More about BC’s Coastal Forests, Past and Present:

BC’s southern coastal rainforests are considered to be some of the most productive ecosystems in the world. Their dominant evergreen needle-leaf species retain foliage throughout winter and thus benefit from the large amounts of precipitation that fall during Vancouver’s mild winters. In this environment, deciduous trees (broad-leaf species) are compromised by the fact that they are adapted to lose leaves during cold periods, and can photosynthesize only in summer when moisture becomes limiting. To see the seasonal patterns rainfall and temperature that characterize BC’s West Coast Marine Climate, see your course notes for a climograph, or this link.​

As with the first site examined on the tour (the 2nd stop, in the alder forest at the fork), this area experienced large-scale human disturbance (in this case, by extensive logging/tree-cutting), but less recently. See a photo of what this looked like at this link (clearing of Point Grey, 1914, UBC Archives). One can assume that the forest is approaching a size (age) structure and species composition of old-growth forest, and perhaps more closely resembles the historical forest, that would have been common throughout the regions prior to European settlement. That said, it probably lacks the complexity and very large, old (>500 years age) stems that would have occurred here otherwise (see below). How long ago was this site disturbed by logging (how old was the tree I cored, as stated in the audio-recording at that last stop)? Successional changes have thus proceeded for longer than at Stop 1, and this greater time since disturbance helps to explain the difference in species composition and structure between the two sites.

Figure 5. Left: The instructor uses an increment borer to extract a core from the tree shown, found in the forestf at the Needleleaf forest. Right: TA’s examine the ring sequence to determine its age. Photos: N Hewitt-K Pierce, Mar 4 2019.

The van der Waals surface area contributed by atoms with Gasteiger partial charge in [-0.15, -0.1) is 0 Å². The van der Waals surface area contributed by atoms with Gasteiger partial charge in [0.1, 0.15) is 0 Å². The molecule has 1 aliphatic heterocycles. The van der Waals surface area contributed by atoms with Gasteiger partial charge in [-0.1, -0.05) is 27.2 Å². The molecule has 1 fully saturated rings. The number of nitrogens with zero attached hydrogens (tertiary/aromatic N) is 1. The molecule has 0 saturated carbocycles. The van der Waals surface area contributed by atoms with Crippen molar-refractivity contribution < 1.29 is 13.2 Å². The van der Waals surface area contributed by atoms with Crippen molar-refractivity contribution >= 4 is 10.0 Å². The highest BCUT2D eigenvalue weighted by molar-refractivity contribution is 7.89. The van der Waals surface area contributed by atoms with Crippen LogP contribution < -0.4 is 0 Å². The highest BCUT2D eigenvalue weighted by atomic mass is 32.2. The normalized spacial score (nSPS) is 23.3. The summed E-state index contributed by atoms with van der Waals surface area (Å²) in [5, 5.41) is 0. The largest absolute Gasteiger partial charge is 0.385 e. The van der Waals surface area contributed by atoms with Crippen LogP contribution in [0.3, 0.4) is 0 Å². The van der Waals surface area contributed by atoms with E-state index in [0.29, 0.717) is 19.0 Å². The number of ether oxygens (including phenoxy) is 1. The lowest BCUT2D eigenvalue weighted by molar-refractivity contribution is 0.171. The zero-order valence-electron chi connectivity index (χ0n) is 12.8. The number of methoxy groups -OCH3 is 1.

There are other sorts of disturbance here including some more regular, small-scale disturbance. When we take students through this site, we pass some burned out stumps (hint, for question on the lab about other disturbances at this site).

Think about the forest before the logging event. It would have supported stems much. more massive than those present (Fig. 6).

Figure 6. A larger, older individual of the species cored in Fig. 5, about to be harvested in Oregon State, over a century ago. Tree-cutters would avoid the broad base of the stem by cutting notches in the trunk about 1 m above the ground, and inserting planks, called springboards, on which to stand. Logging, Lower Columbia ca. 1905 by John Fletcher Ford (1862–1914) is in the Public domain.
Figure 7. One of the many decaying stumps found throughout Pacific Spirit forest that mark past wide-scale logging events. Note the notches where cutters inserted springboards. This is probably a Western redcedar judging from its broad base. Hewitt, 2018.

Stumps associated with these wide-scale logging events are found throughout Pacific Spirit forest (Fig. 7). How do you think these extractive forestry practices affected the ecosystem? Would there have been long-term impacts on structure and function? (For some answers and related discussion see here) Of course, disturbance and change is a feature of natural systems, but perhaps the scale of destruction from logging operations was atypical. In this sense, this little piece of Douglas fir forest represents an altered remnant, and is perhaps illustrative of the “Anthropocene”.